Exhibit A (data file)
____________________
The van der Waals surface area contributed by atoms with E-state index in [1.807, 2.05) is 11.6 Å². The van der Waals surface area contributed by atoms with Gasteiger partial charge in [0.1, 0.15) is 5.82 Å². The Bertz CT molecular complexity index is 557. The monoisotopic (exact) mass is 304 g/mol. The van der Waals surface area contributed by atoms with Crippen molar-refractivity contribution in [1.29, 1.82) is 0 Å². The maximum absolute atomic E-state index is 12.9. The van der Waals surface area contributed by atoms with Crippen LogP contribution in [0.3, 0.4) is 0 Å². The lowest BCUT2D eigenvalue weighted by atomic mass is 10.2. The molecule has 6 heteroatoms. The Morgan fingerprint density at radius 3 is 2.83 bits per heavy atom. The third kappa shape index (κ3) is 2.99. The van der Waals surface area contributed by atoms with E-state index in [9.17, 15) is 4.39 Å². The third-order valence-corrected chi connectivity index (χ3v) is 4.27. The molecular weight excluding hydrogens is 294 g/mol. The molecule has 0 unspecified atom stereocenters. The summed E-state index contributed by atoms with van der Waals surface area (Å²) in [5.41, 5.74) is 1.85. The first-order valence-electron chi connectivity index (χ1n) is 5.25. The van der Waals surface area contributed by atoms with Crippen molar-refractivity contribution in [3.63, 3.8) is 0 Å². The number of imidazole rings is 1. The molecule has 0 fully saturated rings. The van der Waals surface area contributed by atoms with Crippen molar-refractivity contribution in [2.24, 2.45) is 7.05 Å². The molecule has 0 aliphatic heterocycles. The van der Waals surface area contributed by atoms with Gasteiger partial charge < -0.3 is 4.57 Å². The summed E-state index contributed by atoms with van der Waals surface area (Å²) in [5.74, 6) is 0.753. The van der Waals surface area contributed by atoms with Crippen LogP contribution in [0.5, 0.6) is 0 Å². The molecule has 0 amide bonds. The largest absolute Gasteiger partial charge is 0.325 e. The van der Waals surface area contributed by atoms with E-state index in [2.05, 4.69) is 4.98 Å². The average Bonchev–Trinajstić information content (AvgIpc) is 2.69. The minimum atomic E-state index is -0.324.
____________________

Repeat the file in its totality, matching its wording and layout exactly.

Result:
The van der Waals surface area contributed by atoms with E-state index in [1.807, 2.05) is 11.6 Å². The van der Waals surface area contributed by atoms with Gasteiger partial charge in [0.1, 0.15) is 5.82 Å². The Bertz CT molecular complexity index is 557. The monoisotopic (exact) mass is 304 g/mol. The van der Waals surface area contributed by atoms with Crippen molar-refractivity contribution in [1.29, 1.82) is 0 Å². The maximum absolute atomic E-state index is 12.9. The van der Waals surface area contributed by atoms with Crippen LogP contribution in [0.3, 0.4) is 0 Å². The lowest BCUT2D eigenvalue weighted by atomic mass is 10.2. The molecule has 6 heteroatoms. The Morgan fingerprint density at radius 3 is 2.83 bits per heavy atom. The third kappa shape index (κ3) is 2.99. The van der Waals surface area contributed by atoms with E-state index in [9.17, 15) is 4.39 Å². The third-order valence-corrected chi connectivity index (χ3v) is 4.27. The molecular weight excluding hydrogens is 294 g/mol. The molecule has 0 unspecified atom stereocenters. The summed E-state index contributed by atoms with van der Waals surface area (Å²) in [5.41, 5.74) is 1.85. The first-order valence-electron chi connectivity index (χ1n) is 5.25. The van der Waals surface area contributed by atoms with Crippen molar-refractivity contribution in [3.63, 3.8) is 0 Å². The number of imidazole rings is 1. The molecule has 0 fully saturated rings. The van der Waals surface area contributed by atoms with Crippen molar-refractivity contribution in [2.24, 2.45) is 7.05 Å². The molecule has 0 aliphatic heterocycles. The van der Waals surface area contributed by atoms with Gasteiger partial charge < -0.3 is 4.57 Å². The summed E-state index contributed by atoms with van der Waals surface area (Å²) in [5.74, 6) is 0.753. The van der Waals surface area contributed by atoms with Crippen LogP contribution in [0.5, 0.6) is 0 Å². The molecule has 0 amide bonds. The largest absolute Gasteiger partial charge is 0.325 e. The van der Waals surface area contributed by atoms with E-state index in [2.05, 4.69) is 4.98 Å². The average Bonchev–Trinajstić information content (AvgIpc) is 2.69. The minimum atomic E-state index is -0.324.